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The Crossley ID Guide: Britain & Ireland

… beyond excellent!

The Crossley ID Guide: Britain & Ireland | Series: Crossley ID Guide 3 | Richard Crossley and Dominic Couzens | 304 Pages | 310 Plates with Colour Photos | 250 Colour Distribution Maps | Princeton University Press | Paperback | Oct 2013 | ISBN: 9780691151946

Publisher’s View: Aimed at beginner and intermediate birders, yet suitable for all levels, this third volume in the ground-breaking Crossley ID Guide series is the most user-friendly field guide to the birds of Britain and Ireland. Based on The Crossley ID Guide's award-winning design, The Crossley ID Guide: Britain & Ireland looks at all regularly occurring species of Britain and Ireland, and shows readers how to identify birds using size, structure, shape, probability, and behaviour – just like the experts do! Stunning images are accompanied by the accurate and concise text of Dominic Couzens, one of Britain's leading nature writers.

The Authors:
Richard Crossley is an internationally acclaimed birder and photographer and the award-winning author of The Crossley ID Guide series (Princeton/Crossley Books), which has been recognized for a pioneering approach to bird identification. He is also a co-author of The Shorebird Guide, the co-founder of the Pledge to Fledge global birding initiative, and he is working on multiple birding projects involving mixed media.
Dominic Couzens is one of Britain's best-known wildlife writers. He contributes regularly to Bird Watching and BBC Wildlife magazines, and is also a professional field-trip guide. His books include The Secret Lives of Garden Birds, Top 100 Birding Sites of the World, and Extreme Birds.Fatbirder View: When Maggie looked at this guide before I had a chance, and said, ‘Right! This one is going to live in the car.’ I knew it must be special despite it being, essentially a photographic guide – and regular readers of these reviews will know what I think about them! Perhaps I should say THOUGHT of them as this book has addressed virtually all my concerns.

Its an over used phrase but I’m going to use it because it fits – the book is ground-breaking! I am rarely excited by a field guide… and have had little reason to be since Collins guide to Europe and Sibley’s to North America. They seemed to me to be the acme of birding books as they combined very exact and perfectly executed paintings with excellent text and neatly presented peripherals (distribution maps, key points etc.).

What makes this guide different is its unique (not a word I use lightly) use of many images of every species to give you different angles, plumages, sexual or age differences, and poses that typify the birds. Moreover, these are set against a background of typical habitat and also show the birds en masse and in flight including the patterns of flight by using many images as if a moving tableau. You can not only get some in flight ID features but this is the first guide (his raptor one aside) that actually shows you jizz with static pictures… very clever indeed!

For overseas birders (particularly north Americans) jizz is semi acronym for general impression. Most experienced birds can ID birds caught out of the corner of the eye, briefly or in bad light and still say with some certainty what they saw. The more you bird the more you absorb by a sort of birding equivalent of osmosis. The woodpeckeryness of a woodpecker is absorbed through the skin and a quick glance taking in size can usually confirm which woodpecker it is. The book styles itself for beginners and intermediate birds and Crossley is at pains to point out how you can move from one, through the other into expertise. He moves colour way down the scale starting with size and shape and that is how jizz begins. Combine these skills with some knowledge of behavior and habitat choices and you go from ‘what’s that?’ to ‘what is it most likely to be?’. Only then do you need close observation of plumage and call to clinch the ID deal.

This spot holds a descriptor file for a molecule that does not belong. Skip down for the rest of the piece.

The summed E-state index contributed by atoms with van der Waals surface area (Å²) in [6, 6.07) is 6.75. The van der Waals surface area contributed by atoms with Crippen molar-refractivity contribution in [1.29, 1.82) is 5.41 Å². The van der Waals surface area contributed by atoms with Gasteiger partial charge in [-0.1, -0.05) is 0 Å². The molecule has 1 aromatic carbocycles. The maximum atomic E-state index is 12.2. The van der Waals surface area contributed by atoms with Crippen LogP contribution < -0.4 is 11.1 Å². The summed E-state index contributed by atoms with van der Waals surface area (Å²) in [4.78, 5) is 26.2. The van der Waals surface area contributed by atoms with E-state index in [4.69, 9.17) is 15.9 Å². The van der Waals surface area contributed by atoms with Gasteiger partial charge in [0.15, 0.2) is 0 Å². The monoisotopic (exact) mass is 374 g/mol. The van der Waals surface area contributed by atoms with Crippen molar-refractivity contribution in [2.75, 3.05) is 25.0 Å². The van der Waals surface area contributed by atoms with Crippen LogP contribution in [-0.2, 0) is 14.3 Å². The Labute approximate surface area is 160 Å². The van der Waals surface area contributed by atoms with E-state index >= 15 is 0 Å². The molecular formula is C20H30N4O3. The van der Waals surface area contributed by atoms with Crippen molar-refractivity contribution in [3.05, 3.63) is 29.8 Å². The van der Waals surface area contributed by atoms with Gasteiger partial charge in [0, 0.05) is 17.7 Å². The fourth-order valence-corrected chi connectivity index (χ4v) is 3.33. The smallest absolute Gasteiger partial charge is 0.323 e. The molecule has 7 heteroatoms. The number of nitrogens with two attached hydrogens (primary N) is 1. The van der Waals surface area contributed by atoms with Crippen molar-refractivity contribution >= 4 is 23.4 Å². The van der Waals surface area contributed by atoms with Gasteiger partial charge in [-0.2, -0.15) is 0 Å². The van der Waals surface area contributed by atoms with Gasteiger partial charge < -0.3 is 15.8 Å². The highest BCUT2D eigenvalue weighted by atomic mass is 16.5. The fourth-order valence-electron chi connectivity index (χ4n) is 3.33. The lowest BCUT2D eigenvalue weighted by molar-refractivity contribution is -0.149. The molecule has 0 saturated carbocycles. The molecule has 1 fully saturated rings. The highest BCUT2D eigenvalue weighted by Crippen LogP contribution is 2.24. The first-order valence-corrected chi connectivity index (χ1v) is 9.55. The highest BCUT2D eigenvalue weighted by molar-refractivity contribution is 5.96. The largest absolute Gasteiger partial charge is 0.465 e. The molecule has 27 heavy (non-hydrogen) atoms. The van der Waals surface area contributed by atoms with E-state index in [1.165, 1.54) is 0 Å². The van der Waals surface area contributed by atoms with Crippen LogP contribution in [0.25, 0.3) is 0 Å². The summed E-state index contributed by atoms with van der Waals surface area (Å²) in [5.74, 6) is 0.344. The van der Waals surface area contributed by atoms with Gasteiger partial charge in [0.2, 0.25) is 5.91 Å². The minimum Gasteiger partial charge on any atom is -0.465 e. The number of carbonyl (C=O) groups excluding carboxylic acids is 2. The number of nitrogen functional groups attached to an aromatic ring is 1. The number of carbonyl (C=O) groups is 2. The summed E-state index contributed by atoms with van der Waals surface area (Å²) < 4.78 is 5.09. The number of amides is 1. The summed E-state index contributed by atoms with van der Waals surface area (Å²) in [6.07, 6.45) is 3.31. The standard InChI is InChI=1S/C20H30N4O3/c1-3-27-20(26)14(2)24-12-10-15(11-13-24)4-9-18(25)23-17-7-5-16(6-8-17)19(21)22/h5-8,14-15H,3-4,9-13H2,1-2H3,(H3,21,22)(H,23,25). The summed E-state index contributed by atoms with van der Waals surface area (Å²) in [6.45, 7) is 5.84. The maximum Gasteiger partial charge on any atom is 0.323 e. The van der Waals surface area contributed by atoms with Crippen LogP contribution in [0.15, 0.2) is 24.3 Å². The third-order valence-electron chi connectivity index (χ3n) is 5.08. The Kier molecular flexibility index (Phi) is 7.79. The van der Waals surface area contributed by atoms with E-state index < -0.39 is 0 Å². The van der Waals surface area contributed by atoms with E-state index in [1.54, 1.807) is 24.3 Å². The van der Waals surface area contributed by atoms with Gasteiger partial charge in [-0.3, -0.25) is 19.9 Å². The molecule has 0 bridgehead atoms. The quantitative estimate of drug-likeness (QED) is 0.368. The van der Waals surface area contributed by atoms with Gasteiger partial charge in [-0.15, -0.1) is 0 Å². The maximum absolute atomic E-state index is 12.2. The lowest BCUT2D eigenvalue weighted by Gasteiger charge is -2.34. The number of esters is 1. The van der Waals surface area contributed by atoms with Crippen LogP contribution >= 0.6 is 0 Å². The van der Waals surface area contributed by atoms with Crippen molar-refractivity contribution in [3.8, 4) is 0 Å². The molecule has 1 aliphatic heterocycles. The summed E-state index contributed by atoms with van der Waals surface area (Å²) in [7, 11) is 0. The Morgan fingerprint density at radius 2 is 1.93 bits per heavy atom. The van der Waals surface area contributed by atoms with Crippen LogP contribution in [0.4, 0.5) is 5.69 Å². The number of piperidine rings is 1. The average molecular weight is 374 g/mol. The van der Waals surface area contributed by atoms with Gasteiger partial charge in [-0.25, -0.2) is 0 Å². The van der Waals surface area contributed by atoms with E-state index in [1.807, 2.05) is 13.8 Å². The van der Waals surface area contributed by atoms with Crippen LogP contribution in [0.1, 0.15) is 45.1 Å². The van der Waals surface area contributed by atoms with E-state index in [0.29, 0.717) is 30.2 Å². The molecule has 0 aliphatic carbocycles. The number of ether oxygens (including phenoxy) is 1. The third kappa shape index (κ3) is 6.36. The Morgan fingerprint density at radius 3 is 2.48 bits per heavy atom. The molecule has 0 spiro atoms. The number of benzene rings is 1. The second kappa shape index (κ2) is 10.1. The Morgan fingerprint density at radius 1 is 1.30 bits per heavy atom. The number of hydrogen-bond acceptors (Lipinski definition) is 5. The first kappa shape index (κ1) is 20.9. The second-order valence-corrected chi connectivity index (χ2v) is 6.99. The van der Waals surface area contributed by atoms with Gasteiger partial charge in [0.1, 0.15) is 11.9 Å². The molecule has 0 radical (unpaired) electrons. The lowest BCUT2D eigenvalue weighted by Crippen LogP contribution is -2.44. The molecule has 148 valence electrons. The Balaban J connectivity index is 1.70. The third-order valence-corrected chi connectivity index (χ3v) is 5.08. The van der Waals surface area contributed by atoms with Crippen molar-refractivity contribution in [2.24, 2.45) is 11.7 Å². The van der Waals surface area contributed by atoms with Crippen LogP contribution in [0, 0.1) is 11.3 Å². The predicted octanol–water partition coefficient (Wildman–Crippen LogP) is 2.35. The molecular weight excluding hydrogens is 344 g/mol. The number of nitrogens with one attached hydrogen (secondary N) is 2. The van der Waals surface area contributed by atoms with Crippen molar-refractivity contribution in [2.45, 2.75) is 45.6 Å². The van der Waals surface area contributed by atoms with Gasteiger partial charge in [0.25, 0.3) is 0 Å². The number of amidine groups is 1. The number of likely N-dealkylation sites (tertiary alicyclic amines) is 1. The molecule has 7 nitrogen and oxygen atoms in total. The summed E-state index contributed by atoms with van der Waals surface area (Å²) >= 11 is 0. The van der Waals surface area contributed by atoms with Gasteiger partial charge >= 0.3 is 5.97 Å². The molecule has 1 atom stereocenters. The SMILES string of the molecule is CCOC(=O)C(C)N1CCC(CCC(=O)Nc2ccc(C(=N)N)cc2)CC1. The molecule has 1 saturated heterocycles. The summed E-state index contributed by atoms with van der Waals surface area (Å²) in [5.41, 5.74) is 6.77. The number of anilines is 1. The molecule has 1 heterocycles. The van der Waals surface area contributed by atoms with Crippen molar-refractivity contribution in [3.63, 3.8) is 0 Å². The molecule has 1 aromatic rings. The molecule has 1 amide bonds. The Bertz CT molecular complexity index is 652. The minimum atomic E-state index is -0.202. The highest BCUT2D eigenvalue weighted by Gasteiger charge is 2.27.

I could write a book about this book as I am so impressed with it. Maggie (who thinks she is a novice but who is better than intermediate) loves it, she will get her wish and this book will ride with us to remind her what to look for when she spots another raptor faster than anyone I know, or needs to be reminded of which godwit flashes black and white when it flies, or whether the willow warbler’s wings are longer than a chiffchaff’s. But if the book’s messages seep in she won’t need it and will have already settled the case on the likelihood of waders or the tail twitching behavior of a warbler.

If other designers or creators of photographic guides took the trouble to photograph similar species in similar light from exactly the right angle as Crossley does I would get over my prejudice.

Let us not forget that image isn’t everything, every guide needs precise, clear and knowledgeable text and Dominic Couzens obliges, in spades. I’ve always liked his economic style and it is most needed when the space he is assigned is so meager… lucky they chose someone who is up to the task rather than just slapped in a lesser text as an afterthought as is sometimes the case. Crossley will get plenty of well-deserved credit, but Couzens is no ‘also ran’ and deserves a slap on the back for rounding out a guide that could so easily have been spoiled without his attention to detail and pithiness.

I guess I’ll leave it at that, this is a longer review than I usually write and that is a measure of just how impressed I am. This book is beyond excellent and there won’t be a birder in Europe and beyond who won’t be hoping to find this in their Xmas stocking!

Fatbirder October 2013

Buy this book from www.nhbs.com